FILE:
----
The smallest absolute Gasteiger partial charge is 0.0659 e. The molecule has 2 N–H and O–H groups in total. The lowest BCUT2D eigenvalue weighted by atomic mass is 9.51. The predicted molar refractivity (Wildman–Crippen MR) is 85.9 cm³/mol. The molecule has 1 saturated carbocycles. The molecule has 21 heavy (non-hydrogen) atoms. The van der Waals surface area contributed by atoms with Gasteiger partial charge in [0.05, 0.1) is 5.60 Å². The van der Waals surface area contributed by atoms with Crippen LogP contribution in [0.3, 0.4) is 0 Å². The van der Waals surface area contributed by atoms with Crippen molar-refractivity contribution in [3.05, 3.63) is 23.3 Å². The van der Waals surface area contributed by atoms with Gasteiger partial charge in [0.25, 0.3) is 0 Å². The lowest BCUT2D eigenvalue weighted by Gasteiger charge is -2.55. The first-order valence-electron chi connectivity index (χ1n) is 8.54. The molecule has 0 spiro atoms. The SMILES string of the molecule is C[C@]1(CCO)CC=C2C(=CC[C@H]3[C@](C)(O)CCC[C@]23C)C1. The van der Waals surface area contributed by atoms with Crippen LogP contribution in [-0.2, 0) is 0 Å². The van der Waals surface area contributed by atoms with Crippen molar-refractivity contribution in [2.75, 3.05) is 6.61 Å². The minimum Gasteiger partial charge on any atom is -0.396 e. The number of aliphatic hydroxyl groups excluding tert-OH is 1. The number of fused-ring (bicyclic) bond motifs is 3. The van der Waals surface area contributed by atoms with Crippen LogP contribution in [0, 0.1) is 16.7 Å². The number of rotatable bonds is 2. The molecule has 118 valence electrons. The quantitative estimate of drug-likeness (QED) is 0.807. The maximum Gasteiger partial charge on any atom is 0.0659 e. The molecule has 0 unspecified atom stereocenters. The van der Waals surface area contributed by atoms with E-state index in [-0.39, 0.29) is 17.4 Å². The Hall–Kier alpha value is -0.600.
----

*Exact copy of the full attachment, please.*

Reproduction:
The smallest absolute Gasteiger partial charge is 0.0659 e. The molecule has 2 N–H and O–H groups in total. The lowest BCUT2D eigenvalue weighted by atomic mass is 9.51. The predicted molar refractivity (Wildman–Crippen MR) is 85.9 cm³/mol. The molecule has 1 saturated carbocycles. The molecule has 21 heavy (non-hydrogen) atoms. The van der Waals surface area contributed by atoms with Gasteiger partial charge in [0.05, 0.1) is 5.60 Å². The van der Waals surface area contributed by atoms with Crippen LogP contribution in [0.3, 0.4) is 0 Å². The van der Waals surface area contributed by atoms with Crippen molar-refractivity contribution in [3.05, 3.63) is 23.3 Å². The van der Waals surface area contributed by atoms with Gasteiger partial charge in [0.25, 0.3) is 0 Å². The lowest BCUT2D eigenvalue weighted by Gasteiger charge is -2.55. The first-order valence-electron chi connectivity index (χ1n) is 8.54. The molecule has 0 spiro atoms. The SMILES string of the molecule is C[C@]1(CCO)CC=C2C(=CC[C@H]3[C@](C)(O)CCC[C@]23C)C1. The van der Waals surface area contributed by atoms with Crippen LogP contribution in [-0.2, 0) is 0 Å². The van der Waals surface area contributed by atoms with Crippen molar-refractivity contribution in [2.75, 3.05) is 6.61 Å². The minimum Gasteiger partial charge on any atom is -0.396 e. The number of aliphatic hydroxyl groups excluding tert-OH is 1. The number of fused-ring (bicyclic) bond motifs is 3. The van der Waals surface area contributed by atoms with Crippen LogP contribution in [0, 0.1) is 16.7 Å². The number of rotatable bonds is 2. The molecule has 118 valence electrons. The quantitative estimate of drug-likeness (QED) is 0.807. The maximum Gasteiger partial charge on any atom is 0.0659 e. The molecule has 0 unspecified atom stereocenters. The van der Waals surface area contributed by atoms with E-state index in [-0.39, 0.29) is 17.4 Å². The Hall–Kier alpha value is -0.600.